Raphael: I think certainly a lot of misinformation has been made about this particular issue, even you were saying that. The newspapers talked about a violation and there was no violation, it's us who clicked on the applications, it's us who agreed to use the little game of turn giving in exchange in our data. Someone then took this data, did 2+2 and said okay....

Valerio: Yes yes...

Raphael: ...if you like this thing, this thing and this other thing, you probably vote Republican. That's all.

Valerio: That's right.

Raphael: That's what happened, fed this data to algorithms and then secondly used it to show you one ad over another, but it all started with us. I, the reflection I would make, is "okay, these giants have a lot of power in their hands, it's probably time to be a little more careful, think about regulation and so on.

But how careful are we with our data, with our privacy?"

Valerio: Exactly:

Raphael: Perhaps we have become accustomed to giving away our data too easily for free, and then getting certain services that we have now become accustomed to. So let's, for a moment, take a little step back.

Yes, Facebook has its faults, yes Cambridge Analytica has its faults, however, it is also us jerks who for years clicked on anything to get it for free, despite knowing all along that when the product is free, the product is us...

Valerio: Sure...

Raphael: ...and now came a landmark case that made us wake up, "oh my god they use our data." Yes, my friends, they've been using our data for years, so this stuff is free.

Valerio: Well, sure, there's the old saying "when you sit down at a poker table and you don't know who the chicken is, maybe the chicken is you."

Raphael: Exactly.

Valerio: The same thing applies...

Raphael: We are the chickens, Valerio, that's the truth.

Growth hacker tips

Valerio: Look, in conclusion, if we want to give some suggestions to some entrepreneurs, professionals, freelancers, who want to leverage growth hacking strategies or methodologies to their advantage, what would you suggest?

Raphael: Look, so... again, trying to simplify so much, regardless of the buzzwords, the big words...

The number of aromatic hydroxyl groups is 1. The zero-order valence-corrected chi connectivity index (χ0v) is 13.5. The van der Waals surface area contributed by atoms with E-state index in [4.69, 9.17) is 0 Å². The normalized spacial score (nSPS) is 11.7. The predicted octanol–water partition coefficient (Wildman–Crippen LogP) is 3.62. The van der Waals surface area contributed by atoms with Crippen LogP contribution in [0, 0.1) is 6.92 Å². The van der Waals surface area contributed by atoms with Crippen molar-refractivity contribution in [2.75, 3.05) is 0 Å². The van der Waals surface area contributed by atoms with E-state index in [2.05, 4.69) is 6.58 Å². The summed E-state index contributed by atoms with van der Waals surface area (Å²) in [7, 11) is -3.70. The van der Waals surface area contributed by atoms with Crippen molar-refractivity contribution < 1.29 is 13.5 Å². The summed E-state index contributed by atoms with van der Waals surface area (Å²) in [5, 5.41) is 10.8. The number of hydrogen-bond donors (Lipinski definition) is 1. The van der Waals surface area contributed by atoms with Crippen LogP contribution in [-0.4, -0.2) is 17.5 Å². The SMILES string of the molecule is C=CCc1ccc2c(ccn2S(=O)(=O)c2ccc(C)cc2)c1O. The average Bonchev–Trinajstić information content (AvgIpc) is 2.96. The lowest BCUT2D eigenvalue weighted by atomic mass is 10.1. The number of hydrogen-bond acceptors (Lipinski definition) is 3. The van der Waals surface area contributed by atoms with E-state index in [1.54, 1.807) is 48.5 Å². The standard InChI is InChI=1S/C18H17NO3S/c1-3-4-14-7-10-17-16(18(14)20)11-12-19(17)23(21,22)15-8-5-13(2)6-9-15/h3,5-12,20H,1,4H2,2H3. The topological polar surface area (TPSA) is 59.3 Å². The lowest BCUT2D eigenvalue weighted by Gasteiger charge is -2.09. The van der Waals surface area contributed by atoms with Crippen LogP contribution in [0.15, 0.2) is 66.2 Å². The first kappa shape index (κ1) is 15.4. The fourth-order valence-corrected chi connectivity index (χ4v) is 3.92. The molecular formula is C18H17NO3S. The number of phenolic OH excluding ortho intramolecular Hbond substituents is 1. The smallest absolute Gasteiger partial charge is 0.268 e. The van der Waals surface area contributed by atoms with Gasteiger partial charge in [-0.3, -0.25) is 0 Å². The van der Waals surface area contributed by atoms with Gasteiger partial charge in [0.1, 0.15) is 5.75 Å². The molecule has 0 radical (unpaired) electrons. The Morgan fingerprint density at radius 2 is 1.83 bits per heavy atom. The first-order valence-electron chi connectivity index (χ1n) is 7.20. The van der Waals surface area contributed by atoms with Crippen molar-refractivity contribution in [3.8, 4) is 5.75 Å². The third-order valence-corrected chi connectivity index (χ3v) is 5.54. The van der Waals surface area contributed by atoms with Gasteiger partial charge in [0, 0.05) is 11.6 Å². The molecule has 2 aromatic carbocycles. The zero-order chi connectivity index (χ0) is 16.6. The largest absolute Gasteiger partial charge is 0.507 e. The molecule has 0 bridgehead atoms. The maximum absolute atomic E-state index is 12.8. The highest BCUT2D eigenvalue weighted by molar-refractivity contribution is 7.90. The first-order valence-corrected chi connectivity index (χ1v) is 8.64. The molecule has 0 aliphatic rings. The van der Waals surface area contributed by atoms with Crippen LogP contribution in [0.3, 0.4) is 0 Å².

Valerio: Yes.

Raphael: ...from trends, and so on, in my opinion there are some things that this book can give as concrete takeaways.

We say, "but 'this stuff then how do I use it practically in my business?"

The first thing you can do is to stop looking at web marketing and product as two separate things. Gone is the era in which I develop a product for two years and then, a week before the launch, I pose the problem of how I acquire users.

It's too late raga, you don't do this anymore, it was fine 10 years ago.

Today the web marketing and product are two sides of the same coin and should be considered as such, marketing is an integral part of the product itself. The second thing is to talk to your customers, just please, because although it is such a simple, cheap and powerful thing, very few people really do it.

So, I was saying, the customer really becomes part of the process by which we sometimes make products, getting feedback from them, talking to them all the time, iterating, going to change what our product is, going back to them for feedback, and so on. Data must then be at the center of your strategy, your vision. I am one of those who believes that in business there is no such thing as intuition, instinct or experience.

There is data, and it is easy to fill your mouth with big words like data driven, but then being data driven is actually not easy at all, because you have to know what data you have to read, how to read it, and most importantly what decisions to make based on what you read.

You must also be able to say no when things are not working and when the data tell you no.

These are, in my opinion, 3 very very simple but very pragmatic takeaways from the daily grind that one can take home from growth hacking, from this book, and from this macro topic that we've been dealing with.

Valerio: Okay, perfect, thank you. Beautiful.

Raphael: Thank you.

Valerio: You've given a lot of interesting insights. I would say we can also end here, I thank you so much for being here with me, here with us.

I'll remind you of Raphael's book, it's this one right here, I really show it nice and pretty, in fact there's more light here. Here it is.

Published by FrancoAngeli, Growth Hacker: mindset and tools to grow your business, I recommend it very much. Thank you again Raphael.

Raphael: Thank you Valerio.

Valerio: We meet again here on Valerio.it in "PODCAST," YouTube, on the blog, everywhere, just search for me and you will find this and other interesting interviews.

That's all for now, thank you, and as always my best wish: make a difference and create an impact, because the world is waiting for you. Greetings from Valerio. Hello!